Presenter: Laura Frost is Professor of chemistry and Interim Associate Dean at Florida Gulf Coast University. She is co-author of an introductory chemistry textbook in fourth edition. She has a strong background in K-20 STEM Education and gives many invited talks on subjects surrounding STEM pedagogy including applying the science of learning to effective classroom instruction, using active learning in the classroom, and implementing classroom assessment techniques. Dr. Frost will moderate the discussion.

Presenter: Kevin Patton is an award-winning professor and textbook author in human anatomy and physiology (A&P). He has a podcast and several blogs about teaching and writing, including TheTextbookAuthor.org. A member of the TAA Council of Fellows, Kevin currently serves as TAA Vice President/President-Elect and conference committee chair. Besides teaching undergraduate A&P, he also teaches in a graduate program that trains college instructors of anatomy and physiology. 


Academic Track 


Coauthor Strategies for Non-Peer Writing Collaborations: Mentors and Mentees

This presentation shares strategies that support the collaborative projects of writers who are coauthoring from divergent or asymmetrical positions. Writing in collaboration with others requires a specific set of writing-related interpersonal skills, particularly if the writing project is to be done well, without conflict, and in a timely manner. A collaborative writing relationship comprised of non-peers poses particular challenges. This session includes useful methods from the Mentoring through Writing programming at a research university: collaborative arrangements, author agreements, feedback options, project timelines, and a community writing guide. Session participants will be provided templates and be walked through materials to frame a smooth-working collaborative writing partnership or team.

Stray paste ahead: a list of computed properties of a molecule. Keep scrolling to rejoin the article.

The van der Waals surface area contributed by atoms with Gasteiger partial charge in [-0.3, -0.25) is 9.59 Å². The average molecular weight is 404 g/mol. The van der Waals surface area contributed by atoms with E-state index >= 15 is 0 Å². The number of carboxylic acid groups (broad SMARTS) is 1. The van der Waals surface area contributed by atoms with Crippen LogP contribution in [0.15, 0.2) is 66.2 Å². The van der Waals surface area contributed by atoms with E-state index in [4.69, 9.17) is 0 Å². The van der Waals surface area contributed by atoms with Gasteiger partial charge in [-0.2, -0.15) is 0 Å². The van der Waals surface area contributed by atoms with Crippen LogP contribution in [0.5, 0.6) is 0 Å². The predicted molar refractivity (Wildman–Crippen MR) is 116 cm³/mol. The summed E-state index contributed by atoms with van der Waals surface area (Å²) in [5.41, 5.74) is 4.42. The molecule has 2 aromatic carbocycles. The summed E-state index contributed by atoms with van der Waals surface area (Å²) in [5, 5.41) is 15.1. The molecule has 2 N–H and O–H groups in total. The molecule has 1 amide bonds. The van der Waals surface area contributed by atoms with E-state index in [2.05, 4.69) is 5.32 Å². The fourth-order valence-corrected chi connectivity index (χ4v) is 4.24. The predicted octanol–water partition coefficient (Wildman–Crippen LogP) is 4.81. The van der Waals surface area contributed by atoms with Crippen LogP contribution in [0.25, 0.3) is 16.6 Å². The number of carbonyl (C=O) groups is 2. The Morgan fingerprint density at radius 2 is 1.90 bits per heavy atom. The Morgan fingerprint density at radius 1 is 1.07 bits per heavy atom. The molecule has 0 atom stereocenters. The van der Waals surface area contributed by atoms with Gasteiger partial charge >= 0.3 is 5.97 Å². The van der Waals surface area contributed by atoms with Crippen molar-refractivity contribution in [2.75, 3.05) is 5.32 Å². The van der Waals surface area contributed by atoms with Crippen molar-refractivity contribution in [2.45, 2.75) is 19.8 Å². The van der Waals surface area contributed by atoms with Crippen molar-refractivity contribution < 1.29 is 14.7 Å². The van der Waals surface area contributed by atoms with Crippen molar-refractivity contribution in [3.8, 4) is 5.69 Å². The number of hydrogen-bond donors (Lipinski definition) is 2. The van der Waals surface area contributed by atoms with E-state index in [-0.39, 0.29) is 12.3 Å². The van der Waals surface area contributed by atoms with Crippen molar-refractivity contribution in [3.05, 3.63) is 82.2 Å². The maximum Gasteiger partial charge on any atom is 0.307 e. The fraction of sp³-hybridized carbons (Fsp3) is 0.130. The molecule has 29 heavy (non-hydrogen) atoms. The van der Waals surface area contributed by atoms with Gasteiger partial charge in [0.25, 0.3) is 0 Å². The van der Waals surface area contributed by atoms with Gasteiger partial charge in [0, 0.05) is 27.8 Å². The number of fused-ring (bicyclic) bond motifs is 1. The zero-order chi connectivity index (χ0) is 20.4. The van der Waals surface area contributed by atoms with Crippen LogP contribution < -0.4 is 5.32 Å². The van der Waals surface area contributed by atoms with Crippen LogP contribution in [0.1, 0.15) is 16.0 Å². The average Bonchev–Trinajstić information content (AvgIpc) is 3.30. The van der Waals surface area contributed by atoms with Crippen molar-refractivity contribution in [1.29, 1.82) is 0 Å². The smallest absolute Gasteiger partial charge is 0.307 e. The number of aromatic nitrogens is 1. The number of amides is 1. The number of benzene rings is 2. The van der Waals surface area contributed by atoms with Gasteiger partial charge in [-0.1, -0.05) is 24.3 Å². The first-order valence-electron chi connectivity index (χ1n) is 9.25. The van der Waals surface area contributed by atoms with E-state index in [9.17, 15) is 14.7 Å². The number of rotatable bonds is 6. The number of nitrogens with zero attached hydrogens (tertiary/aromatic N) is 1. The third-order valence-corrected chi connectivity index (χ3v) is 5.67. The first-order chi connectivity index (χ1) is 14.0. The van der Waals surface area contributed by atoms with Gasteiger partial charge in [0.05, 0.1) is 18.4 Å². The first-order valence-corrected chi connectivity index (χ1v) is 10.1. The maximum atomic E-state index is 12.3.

Presenter: Dr. Kristina Quynn is the founding director of CSU Writes--a professional research writing facilitation program at Colorado State University. Trained as a literary scholar, her research and publications have focused on contemporary experimental literature and performative criticism and can be found in publications ranging from the Chronicle of Higher Ed to Genre: Forms of Discourse and Culture. She is co-editor of the essay collection Reading and Writing Experimental Texts (Palgrave). Her current research and publications focus on academic writing productivity and sustainable writing practices for researchers.


Concretizing the Abstract

"And that's why your books, have such power and strength. You publish with shorth! (Shorth is better than length.)" -- Dr. Seuss

In the genre of academic writing, only abstracts heed the good doctor's advice.  Yet the observation, which links power to length in writing, suggests that abstracts are the most powerful aspect of a manuscript.  Realistically, to extract key findings, busy researchers may read only the abstract, and for those who proceed onward, the abstract provides an advance organizer framing their comprehension. So how do we construct abstracts that both inform and invite? In this interactive session, via comparing and contrasting abstracts across disciplines, we will determine essential, recommended, and non-recommended features of abstract writing.  Next, through the lens of rhetorical moves, we will consider the underlying structure. Finally, tools, including templates and concrete steps, will be provided for efficiency of future abstract writing.

Presenter: After being a tenured professor at Texas A&M University, Erin McTigue started her own business, The Positive Academic, through which she mentors and coaches academics in writing and productivity, as well as runs workshops. While at Texas A&M, she co-directed a university-wide writing support program and developed an academic writing course for international students. Erin is widely published, has won teaching and mentoring awards, and continually aims to bring a lightness of spirit to the weight of academia.


Double-Dipping Using Focused Feedback: How to Improve Your Writing While Improving Student Writing

Through modeling good practices that writers use, faculty can improve student writing while attending to their own. Given the power of feedback in terms of student learning, achievement, and commitment, faculty feedback on student writing should be timely and relevant. Yet, while students anxiously await feedback, faculty are worried about (1) the time it takes to give quality feedback and how that , (2) whether students will act on well-intended feedback, and (3) whether the feedback provided is the most relevant in the first place. The purpose of this session is to demonstrate to faculty how to use a holistic feedback practice to address the three key feedback issues of time, responsiveness, and relevancy on student writing, while at the same time improving your own writing practice. By employing this approach, faculty can address their own concerns about feedback, increase students’ satisfaction, and improve their own writing practice.